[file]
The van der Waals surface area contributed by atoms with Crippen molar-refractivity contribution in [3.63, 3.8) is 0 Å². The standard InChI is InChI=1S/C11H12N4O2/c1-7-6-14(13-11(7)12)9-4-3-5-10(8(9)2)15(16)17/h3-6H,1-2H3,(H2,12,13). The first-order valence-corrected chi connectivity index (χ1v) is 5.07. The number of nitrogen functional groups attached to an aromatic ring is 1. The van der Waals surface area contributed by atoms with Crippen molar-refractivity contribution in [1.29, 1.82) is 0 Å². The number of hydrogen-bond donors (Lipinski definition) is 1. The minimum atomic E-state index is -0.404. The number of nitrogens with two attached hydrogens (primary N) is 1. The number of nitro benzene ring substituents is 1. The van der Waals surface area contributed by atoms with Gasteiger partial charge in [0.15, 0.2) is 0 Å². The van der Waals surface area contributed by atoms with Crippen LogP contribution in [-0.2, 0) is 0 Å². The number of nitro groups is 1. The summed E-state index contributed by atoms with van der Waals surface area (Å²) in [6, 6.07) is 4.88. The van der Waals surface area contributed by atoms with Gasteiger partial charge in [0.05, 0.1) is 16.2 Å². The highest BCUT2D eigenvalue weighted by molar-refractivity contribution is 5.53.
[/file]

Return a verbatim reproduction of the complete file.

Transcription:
The van der Waals surface area contributed by atoms with Crippen molar-refractivity contribution in [3.63, 3.8) is 0 Å². The standard InChI is InChI=1S/C11H12N4O2/c1-7-6-14(13-11(7)12)9-4-3-5-10(8(9)2)15(16)17/h3-6H,1-2H3,(H2,12,13). The first-order valence-corrected chi connectivity index (χ1v) is 5.07. The number of nitrogen functional groups attached to an aromatic ring is 1. The van der Waals surface area contributed by atoms with Crippen molar-refractivity contribution in [1.29, 1.82) is 0 Å². The number of hydrogen-bond donors (Lipinski definition) is 1. The minimum atomic E-state index is -0.404. The number of nitrogens with two attached hydrogens (primary N) is 1. The number of nitro benzene ring substituents is 1. The van der Waals surface area contributed by atoms with Gasteiger partial charge in [0.15, 0.2) is 0 Å². The van der Waals surface area contributed by atoms with Crippen LogP contribution in [-0.2, 0) is 0 Å². The number of nitro groups is 1. The summed E-state index contributed by atoms with van der Waals surface area (Å²) in [6, 6.07) is 4.88. The van der Waals surface area contributed by atoms with Gasteiger partial charge in [0.05, 0.1) is 16.2 Å². The highest BCUT2D eigenvalue weighted by molar-refractivity contribution is 5.53.